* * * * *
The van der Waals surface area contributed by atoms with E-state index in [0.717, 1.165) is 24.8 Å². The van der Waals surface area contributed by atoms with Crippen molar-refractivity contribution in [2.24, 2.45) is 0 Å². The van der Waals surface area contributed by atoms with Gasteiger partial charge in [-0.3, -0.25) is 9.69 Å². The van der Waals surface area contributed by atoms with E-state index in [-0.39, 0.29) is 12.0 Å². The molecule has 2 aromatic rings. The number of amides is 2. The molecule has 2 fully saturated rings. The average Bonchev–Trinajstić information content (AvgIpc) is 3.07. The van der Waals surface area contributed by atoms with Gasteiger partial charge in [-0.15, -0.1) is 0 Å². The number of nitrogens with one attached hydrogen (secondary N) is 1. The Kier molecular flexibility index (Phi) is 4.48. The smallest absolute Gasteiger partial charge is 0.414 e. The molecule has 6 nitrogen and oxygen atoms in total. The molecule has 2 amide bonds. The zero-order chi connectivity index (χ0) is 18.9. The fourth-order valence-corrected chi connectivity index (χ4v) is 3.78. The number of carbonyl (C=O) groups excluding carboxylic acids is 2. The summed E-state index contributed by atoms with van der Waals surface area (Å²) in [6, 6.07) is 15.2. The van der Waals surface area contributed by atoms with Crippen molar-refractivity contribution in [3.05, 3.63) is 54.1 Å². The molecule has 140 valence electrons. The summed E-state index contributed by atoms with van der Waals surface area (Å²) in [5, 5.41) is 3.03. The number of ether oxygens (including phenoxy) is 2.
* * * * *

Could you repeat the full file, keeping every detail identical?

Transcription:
The van der Waals surface area contributed by atoms with E-state index in [0.717, 1.165) is 24.8 Å². The van der Waals surface area contributed by atoms with Crippen molar-refractivity contribution in [2.24, 2.45) is 0 Å². The van der Waals surface area contributed by atoms with Gasteiger partial charge in [-0.3, -0.25) is 9.69 Å². The van der Waals surface area contributed by atoms with E-state index in [-0.39, 0.29) is 12.0 Å². The molecule has 2 aromatic rings. The number of amides is 2. The molecule has 2 fully saturated rings. The average Bonchev–Trinajstić information content (AvgIpc) is 3.07. The van der Waals surface area contributed by atoms with Gasteiger partial charge in [-0.15, -0.1) is 0 Å². The number of nitrogens with one attached hydrogen (secondary N) is 1. The Kier molecular flexibility index (Phi) is 4.48. The smallest absolute Gasteiger partial charge is 0.414 e. The molecule has 6 nitrogen and oxygen atoms in total. The molecule has 2 amide bonds. The zero-order chi connectivity index (χ0) is 18.9. The fourth-order valence-corrected chi connectivity index (χ4v) is 3.78. The number of carbonyl (C=O) groups excluding carboxylic acids is 2. The summed E-state index contributed by atoms with van der Waals surface area (Å²) in [6, 6.07) is 15.2. The van der Waals surface area contributed by atoms with Crippen molar-refractivity contribution in [3.05, 3.63) is 54.1 Å². The molecule has 140 valence electrons. The summed E-state index contributed by atoms with van der Waals surface area (Å²) in [5, 5.41) is 3.03. The number of ether oxygens (including phenoxy) is 2.